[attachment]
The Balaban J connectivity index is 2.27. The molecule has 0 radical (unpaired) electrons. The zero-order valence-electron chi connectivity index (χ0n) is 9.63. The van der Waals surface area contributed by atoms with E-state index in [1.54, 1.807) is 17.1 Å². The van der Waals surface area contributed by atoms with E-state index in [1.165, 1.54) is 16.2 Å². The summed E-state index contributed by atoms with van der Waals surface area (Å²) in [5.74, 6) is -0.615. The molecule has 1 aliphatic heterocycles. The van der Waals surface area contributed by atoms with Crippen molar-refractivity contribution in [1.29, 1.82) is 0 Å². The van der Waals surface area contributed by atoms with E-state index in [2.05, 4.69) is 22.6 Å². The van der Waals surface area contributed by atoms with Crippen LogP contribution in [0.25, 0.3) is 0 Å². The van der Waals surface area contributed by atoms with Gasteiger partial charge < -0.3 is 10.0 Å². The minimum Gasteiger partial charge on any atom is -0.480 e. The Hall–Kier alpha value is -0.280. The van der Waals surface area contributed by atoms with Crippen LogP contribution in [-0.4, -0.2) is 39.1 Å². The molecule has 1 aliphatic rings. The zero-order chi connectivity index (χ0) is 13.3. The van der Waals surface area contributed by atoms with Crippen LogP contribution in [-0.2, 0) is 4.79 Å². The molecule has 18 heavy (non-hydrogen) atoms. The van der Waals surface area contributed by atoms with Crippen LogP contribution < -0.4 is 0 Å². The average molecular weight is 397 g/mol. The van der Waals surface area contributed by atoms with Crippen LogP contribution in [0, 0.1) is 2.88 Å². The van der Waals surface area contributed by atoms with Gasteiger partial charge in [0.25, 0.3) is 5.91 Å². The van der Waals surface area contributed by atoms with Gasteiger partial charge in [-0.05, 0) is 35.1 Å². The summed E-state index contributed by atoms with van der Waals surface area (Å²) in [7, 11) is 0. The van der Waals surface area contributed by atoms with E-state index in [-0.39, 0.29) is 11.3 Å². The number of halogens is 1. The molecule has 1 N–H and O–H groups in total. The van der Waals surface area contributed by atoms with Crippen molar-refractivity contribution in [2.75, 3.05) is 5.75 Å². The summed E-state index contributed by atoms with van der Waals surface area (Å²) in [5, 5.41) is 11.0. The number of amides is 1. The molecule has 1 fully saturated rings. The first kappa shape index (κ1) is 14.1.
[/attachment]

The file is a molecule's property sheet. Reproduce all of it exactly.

The Balaban J connectivity index is 2.27. The molecule has 0 radical (unpaired) electrons. The zero-order valence-electron chi connectivity index (χ0n) is 9.63. The van der Waals surface area contributed by atoms with E-state index in [1.54, 1.807) is 17.1 Å². The van der Waals surface area contributed by atoms with E-state index in [1.165, 1.54) is 16.2 Å². The summed E-state index contributed by atoms with van der Waals surface area (Å²) in [5.74, 6) is -0.615. The molecule has 1 aliphatic heterocycles. The van der Waals surface area contributed by atoms with Crippen molar-refractivity contribution in [1.29, 1.82) is 0 Å². The van der Waals surface area contributed by atoms with E-state index in [2.05, 4.69) is 22.6 Å². The van der Waals surface area contributed by atoms with Crippen LogP contribution in [0.25, 0.3) is 0 Å². The van der Waals surface area contributed by atoms with Gasteiger partial charge < -0.3 is 10.0 Å². The minimum Gasteiger partial charge on any atom is -0.480 e. The Hall–Kier alpha value is -0.280. The van der Waals surface area contributed by atoms with Crippen LogP contribution in [-0.4, -0.2) is 39.1 Å². The molecule has 1 aliphatic rings. The zero-order chi connectivity index (χ0) is 13.3. The van der Waals surface area contributed by atoms with Crippen LogP contribution in [-0.2, 0) is 4.79 Å². The molecule has 18 heavy (non-hydrogen) atoms. The van der Waals surface area contributed by atoms with Crippen LogP contribution < -0.4 is 0 Å². The average molecular weight is 397 g/mol. The van der Waals surface area contributed by atoms with Crippen LogP contribution in [0, 0.1) is 2.88 Å². The van der Waals surface area contributed by atoms with Gasteiger partial charge in [0.25, 0.3) is 5.91 Å². The van der Waals surface area contributed by atoms with Gasteiger partial charge in [-0.05, 0) is 35.1 Å². The summed E-state index contributed by atoms with van der Waals surface area (Å²) in [7, 11) is 0. The van der Waals surface area contributed by atoms with E-state index in [-0.39, 0.29) is 11.3 Å². The number of halogens is 1. The molecule has 1 N–H and O–H groups in total. The van der Waals surface area contributed by atoms with Crippen molar-refractivity contribution in [2.75, 3.05) is 5.75 Å². The summed E-state index contributed by atoms with van der Waals surface area (Å²) in [5, 5.41) is 11.0. The number of amides is 1. The molecule has 1 fully saturated rings. The first kappa shape index (κ1) is 14.1.